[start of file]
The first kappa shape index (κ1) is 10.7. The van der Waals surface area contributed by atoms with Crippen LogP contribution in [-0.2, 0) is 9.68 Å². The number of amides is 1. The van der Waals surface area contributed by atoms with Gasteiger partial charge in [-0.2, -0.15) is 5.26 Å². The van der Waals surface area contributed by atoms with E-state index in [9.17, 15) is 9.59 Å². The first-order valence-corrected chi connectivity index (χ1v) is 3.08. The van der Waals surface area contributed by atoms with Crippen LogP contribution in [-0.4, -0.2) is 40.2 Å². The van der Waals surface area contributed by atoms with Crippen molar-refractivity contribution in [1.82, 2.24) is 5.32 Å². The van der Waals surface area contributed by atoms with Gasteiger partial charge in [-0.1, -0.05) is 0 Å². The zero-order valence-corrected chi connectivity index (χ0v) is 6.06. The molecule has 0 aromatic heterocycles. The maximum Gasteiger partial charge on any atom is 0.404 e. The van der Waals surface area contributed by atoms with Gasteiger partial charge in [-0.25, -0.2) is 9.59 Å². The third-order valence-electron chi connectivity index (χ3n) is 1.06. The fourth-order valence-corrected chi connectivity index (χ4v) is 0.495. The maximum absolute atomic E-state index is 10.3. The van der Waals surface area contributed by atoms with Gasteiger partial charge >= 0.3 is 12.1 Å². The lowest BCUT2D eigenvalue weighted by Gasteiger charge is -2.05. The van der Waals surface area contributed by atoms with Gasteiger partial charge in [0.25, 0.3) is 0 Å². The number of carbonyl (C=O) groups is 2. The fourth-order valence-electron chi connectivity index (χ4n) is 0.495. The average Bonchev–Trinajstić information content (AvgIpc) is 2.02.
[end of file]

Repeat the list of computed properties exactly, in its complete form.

The first kappa shape index (κ1) is 10.7. The van der Waals surface area contributed by atoms with Crippen LogP contribution in [-0.2, 0) is 9.68 Å². The number of amides is 1. The van der Waals surface area contributed by atoms with Gasteiger partial charge in [-0.2, -0.15) is 5.26 Å². The van der Waals surface area contributed by atoms with E-state index in [9.17, 15) is 9.59 Å². The first-order valence-corrected chi connectivity index (χ1v) is 3.08. The van der Waals surface area contributed by atoms with Crippen LogP contribution in [-0.4, -0.2) is 40.2 Å². The van der Waals surface area contributed by atoms with Crippen molar-refractivity contribution in [1.82, 2.24) is 5.32 Å². The van der Waals surface area contributed by atoms with Gasteiger partial charge in [-0.1, -0.05) is 0 Å². The zero-order valence-corrected chi connectivity index (χ0v) is 6.06. The molecule has 0 aromatic heterocycles. The maximum Gasteiger partial charge on any atom is 0.404 e. The van der Waals surface area contributed by atoms with Gasteiger partial charge in [-0.25, -0.2) is 9.59 Å². The third-order valence-electron chi connectivity index (χ3n) is 1.06. The fourth-order valence-corrected chi connectivity index (χ4v) is 0.495. The maximum absolute atomic E-state index is 10.3. The van der Waals surface area contributed by atoms with Gasteiger partial charge >= 0.3 is 12.1 Å². The lowest BCUT2D eigenvalue weighted by Gasteiger charge is -2.05. The van der Waals surface area contributed by atoms with Gasteiger partial charge in [0.25, 0.3) is 0 Å². The number of carbonyl (C=O) groups is 2. The fourth-order valence-electron chi connectivity index (χ4n) is 0.495. The average Bonchev–Trinajstić information content (AvgIpc) is 2.02.